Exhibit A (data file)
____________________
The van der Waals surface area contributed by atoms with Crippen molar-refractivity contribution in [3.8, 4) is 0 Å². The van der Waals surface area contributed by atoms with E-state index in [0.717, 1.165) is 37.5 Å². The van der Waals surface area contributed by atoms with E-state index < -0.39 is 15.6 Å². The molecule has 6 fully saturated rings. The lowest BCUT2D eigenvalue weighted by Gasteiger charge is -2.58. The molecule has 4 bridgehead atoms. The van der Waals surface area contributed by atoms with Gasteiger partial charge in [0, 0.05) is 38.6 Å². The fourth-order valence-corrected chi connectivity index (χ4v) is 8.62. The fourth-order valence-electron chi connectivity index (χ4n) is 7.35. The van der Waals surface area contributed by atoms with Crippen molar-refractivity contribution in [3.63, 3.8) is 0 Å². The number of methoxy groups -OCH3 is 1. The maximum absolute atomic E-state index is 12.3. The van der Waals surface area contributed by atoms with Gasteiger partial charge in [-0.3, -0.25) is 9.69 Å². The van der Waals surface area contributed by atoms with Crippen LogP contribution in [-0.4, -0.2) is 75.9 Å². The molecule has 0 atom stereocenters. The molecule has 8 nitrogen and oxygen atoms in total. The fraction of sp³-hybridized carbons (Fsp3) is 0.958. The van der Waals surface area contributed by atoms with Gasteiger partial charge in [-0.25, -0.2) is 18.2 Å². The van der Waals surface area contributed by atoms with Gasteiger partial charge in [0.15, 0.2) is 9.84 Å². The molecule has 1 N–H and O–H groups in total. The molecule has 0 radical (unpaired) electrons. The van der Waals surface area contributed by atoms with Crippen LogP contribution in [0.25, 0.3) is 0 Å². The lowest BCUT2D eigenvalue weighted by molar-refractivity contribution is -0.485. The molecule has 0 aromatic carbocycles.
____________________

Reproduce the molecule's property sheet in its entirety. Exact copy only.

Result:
The van der Waals surface area contributed by atoms with Crippen molar-refractivity contribution in [3.8, 4) is 0 Å². The van der Waals surface area contributed by atoms with E-state index in [0.717, 1.165) is 37.5 Å². The van der Waals surface area contributed by atoms with E-state index < -0.39 is 15.6 Å². The molecule has 6 fully saturated rings. The lowest BCUT2D eigenvalue weighted by Gasteiger charge is -2.58. The molecule has 4 bridgehead atoms. The van der Waals surface area contributed by atoms with Gasteiger partial charge in [0, 0.05) is 38.6 Å². The fourth-order valence-corrected chi connectivity index (χ4v) is 8.62. The fourth-order valence-electron chi connectivity index (χ4n) is 7.35. The van der Waals surface area contributed by atoms with Crippen molar-refractivity contribution in [3.63, 3.8) is 0 Å². The number of methoxy groups -OCH3 is 1. The maximum absolute atomic E-state index is 12.3. The van der Waals surface area contributed by atoms with Gasteiger partial charge in [-0.3, -0.25) is 9.69 Å². The van der Waals surface area contributed by atoms with Crippen LogP contribution in [-0.4, -0.2) is 75.9 Å². The molecule has 0 atom stereocenters. The molecule has 8 nitrogen and oxygen atoms in total. The fraction of sp³-hybridized carbons (Fsp3) is 0.958. The van der Waals surface area contributed by atoms with Gasteiger partial charge in [-0.25, -0.2) is 18.2 Å². The van der Waals surface area contributed by atoms with Gasteiger partial charge in [0.15, 0.2) is 9.84 Å². The molecule has 1 N–H and O–H groups in total. The molecule has 0 radical (unpaired) electrons. The van der Waals surface area contributed by atoms with Crippen LogP contribution in [0.25, 0.3) is 0 Å². The lowest BCUT2D eigenvalue weighted by molar-refractivity contribution is -0.485. The molecule has 0 aromatic carbocycles.